Treating Burns

Jeff Clawson, M.D.

Doc,

In one of your review comments from the first draft Release Burn of CDE 78b — Protocol 7: Burns/Explosions, you indicated that there was a missed difference between things that were essential in burn center care that did not have, or require, the same urgency or care in the prehospital (dispatch and scene evaluation/care) setting. I was unaware of this, so can you explain how to better understand and describe this difference so we get it right in the lesson?

 

Thanks,

Rory Penman

Multimedia Assistant

Curriculum Department

PDC

 

Rory,

“Each year in the United States, burn injuries result in more than 500,000 hospital emergency department visits and approximately 50,000 acute admissions. Most burn injuries are relatively minor, and patients are discharged following outpatient treatment at the initial medical facility. Of the patients who require hospitalization, approximately 20,000 are admitted directly or by referral to hospitals with specialized multidisciplinary programs dedicated to the treatment of burn injuries.”

American Burn Association: RESOURCES FOR OPTIMAL CARE OF THE INJURED PATIENT (2014)

CHAPTER 14 – Guidelines for Trauma Centers Caring for Burn Patients

These are the Burn Centers.

Not so well known is the significant difference in what constitutes important things in caring for burn patients by responders in the prehospital setting vs. what the Burn Center does. While significant burns to the face, hands, feet, genitalia, perineum, and major joints are said to require Burn Center care, this does not mean that our care for these types of burns in the field is any different, or more urgent, for these particular burns vs. other burns. Most prehospital care for burns is supportive and compassionate and includes cooling, flushing, pain medications, fluid replacement for large (> 25%) burns and/or prolonged transports, and trying to keep the burned area relatively clean. Also, preventive measures for hypothermia (especially in children) should be considered. COLD transport is generally recommended.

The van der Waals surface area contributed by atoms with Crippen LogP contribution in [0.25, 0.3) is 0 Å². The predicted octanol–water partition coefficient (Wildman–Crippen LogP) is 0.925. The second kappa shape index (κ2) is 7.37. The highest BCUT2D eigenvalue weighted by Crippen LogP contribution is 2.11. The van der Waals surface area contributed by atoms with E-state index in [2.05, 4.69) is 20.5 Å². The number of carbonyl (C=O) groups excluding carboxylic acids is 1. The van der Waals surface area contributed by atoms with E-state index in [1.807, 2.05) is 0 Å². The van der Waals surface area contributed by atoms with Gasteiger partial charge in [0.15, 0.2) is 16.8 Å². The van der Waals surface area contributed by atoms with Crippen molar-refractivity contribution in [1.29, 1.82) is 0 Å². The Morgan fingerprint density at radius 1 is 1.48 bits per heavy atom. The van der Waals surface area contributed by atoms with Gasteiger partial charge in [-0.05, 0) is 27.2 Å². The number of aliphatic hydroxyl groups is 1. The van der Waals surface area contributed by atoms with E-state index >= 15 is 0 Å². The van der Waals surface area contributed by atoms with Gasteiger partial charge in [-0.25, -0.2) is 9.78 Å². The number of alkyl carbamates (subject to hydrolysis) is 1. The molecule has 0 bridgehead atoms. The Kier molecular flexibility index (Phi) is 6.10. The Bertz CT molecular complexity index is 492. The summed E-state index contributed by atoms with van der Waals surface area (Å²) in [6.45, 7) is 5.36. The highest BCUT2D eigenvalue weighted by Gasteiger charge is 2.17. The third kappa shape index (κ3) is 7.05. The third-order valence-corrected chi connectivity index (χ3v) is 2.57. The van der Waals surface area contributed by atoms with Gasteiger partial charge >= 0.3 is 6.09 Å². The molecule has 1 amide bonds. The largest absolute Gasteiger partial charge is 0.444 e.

The main exception is airway involvement usually paired with facial burns or burns incurred within enclosed spaces. That said, perhaps the single most important prehospital area of clinical attention is the consideration of airway burns and the effectiveness of breathing. Significant airway involvement is quite uncommon in the vast majority of burns—even those to the face. There is a higher level of response and care (ALS) as shown by having CHARLIE codes for “Difficulty breathing” and “SIGNIFICANT FACIAL burns,” and DELTA codes for “DIFFICULTY SPEAKING BETWEEN BREATHS” and various decreased levels of consciousness.

The issues of special care (even Burn Center admission) involving significant burns to the face, hands, feet, genitalia, perineum, and major joints, is based on the Burn Center’s ability to preserve physical functionality that is closely related to reducing the ravages of scarring. Surgical intervention, including grafting, is paired with burn healing and infection-preventing processes, followed by rehabilitative and emotional care, which is based on the burn injury severity, disfigurement, and/or loss of functionality aspects of the patient’s overall condition.

In essence, most things done specific to Burn Center care are simply not done, nor can be done, in the prehospital window of basic supportive care provided by emergency dispatchers and responders.

ABOUT THE AUTHOR:
Jeff Clawson, M.D., is the inventor of the Priority Dispatch System and co-founder of the International Academies of Emergency Dispatch (IAED).

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